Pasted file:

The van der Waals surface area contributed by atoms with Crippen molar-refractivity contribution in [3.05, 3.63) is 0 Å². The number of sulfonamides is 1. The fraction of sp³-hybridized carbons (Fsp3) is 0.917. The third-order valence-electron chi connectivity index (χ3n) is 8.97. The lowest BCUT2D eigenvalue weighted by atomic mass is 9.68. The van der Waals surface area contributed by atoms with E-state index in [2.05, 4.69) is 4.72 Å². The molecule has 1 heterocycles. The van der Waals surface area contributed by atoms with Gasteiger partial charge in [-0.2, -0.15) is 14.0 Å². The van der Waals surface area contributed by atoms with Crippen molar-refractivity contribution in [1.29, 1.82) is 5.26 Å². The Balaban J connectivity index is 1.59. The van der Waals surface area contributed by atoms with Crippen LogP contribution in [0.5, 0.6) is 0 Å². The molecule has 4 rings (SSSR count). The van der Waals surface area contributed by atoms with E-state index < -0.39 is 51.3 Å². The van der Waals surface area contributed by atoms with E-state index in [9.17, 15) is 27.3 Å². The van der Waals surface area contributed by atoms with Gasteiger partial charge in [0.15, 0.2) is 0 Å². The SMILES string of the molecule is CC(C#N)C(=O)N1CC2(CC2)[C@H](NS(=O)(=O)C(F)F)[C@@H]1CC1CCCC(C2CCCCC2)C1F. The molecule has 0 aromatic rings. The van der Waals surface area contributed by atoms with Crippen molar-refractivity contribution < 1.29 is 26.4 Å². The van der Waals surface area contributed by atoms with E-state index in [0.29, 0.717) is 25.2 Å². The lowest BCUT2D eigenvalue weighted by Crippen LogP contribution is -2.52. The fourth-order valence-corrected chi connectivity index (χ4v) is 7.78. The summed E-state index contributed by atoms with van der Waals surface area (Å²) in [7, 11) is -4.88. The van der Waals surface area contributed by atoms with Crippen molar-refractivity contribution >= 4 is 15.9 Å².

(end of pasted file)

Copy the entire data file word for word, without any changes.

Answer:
The van der Waals surface area contributed by atoms with Crippen molar-refractivity contribution in [3.05, 3.63) is 0 Å². The number of sulfonamides is 1. The fraction of sp³-hybridized carbons (Fsp3) is 0.917. The third-order valence-electron chi connectivity index (χ3n) is 8.97. The lowest BCUT2D eigenvalue weighted by atomic mass is 9.68. The van der Waals surface area contributed by atoms with E-state index in [2.05, 4.69) is 4.72 Å². The molecule has 1 heterocycles. The van der Waals surface area contributed by atoms with Gasteiger partial charge in [-0.2, -0.15) is 14.0 Å². The van der Waals surface area contributed by atoms with Crippen molar-refractivity contribution in [1.29, 1.82) is 5.26 Å². The Balaban J connectivity index is 1.59. The van der Waals surface area contributed by atoms with Crippen LogP contribution in [0.5, 0.6) is 0 Å². The molecule has 4 rings (SSSR count). The van der Waals surface area contributed by atoms with E-state index < -0.39 is 51.3 Å². The van der Waals surface area contributed by atoms with E-state index in [9.17, 15) is 27.3 Å². The van der Waals surface area contributed by atoms with Gasteiger partial charge in [0.15, 0.2) is 0 Å². The SMILES string of the molecule is CC(C#N)C(=O)N1CC2(CC2)[C@H](NS(=O)(=O)C(F)F)[C@@H]1CC1CCCC(C2CCCCC2)C1F. The molecule has 0 aromatic rings. The van der Waals surface area contributed by atoms with Crippen molar-refractivity contribution < 1.29 is 26.4 Å². The van der Waals surface area contributed by atoms with E-state index in [0.29, 0.717) is 25.2 Å². The lowest BCUT2D eigenvalue weighted by Crippen LogP contribution is -2.52. The fourth-order valence-corrected chi connectivity index (χ4v) is 7.78. The summed E-state index contributed by atoms with van der Waals surface area (Å²) in [7, 11) is -4.88. The van der Waals surface area contributed by atoms with Crippen molar-refractivity contribution >= 4 is 15.9 Å².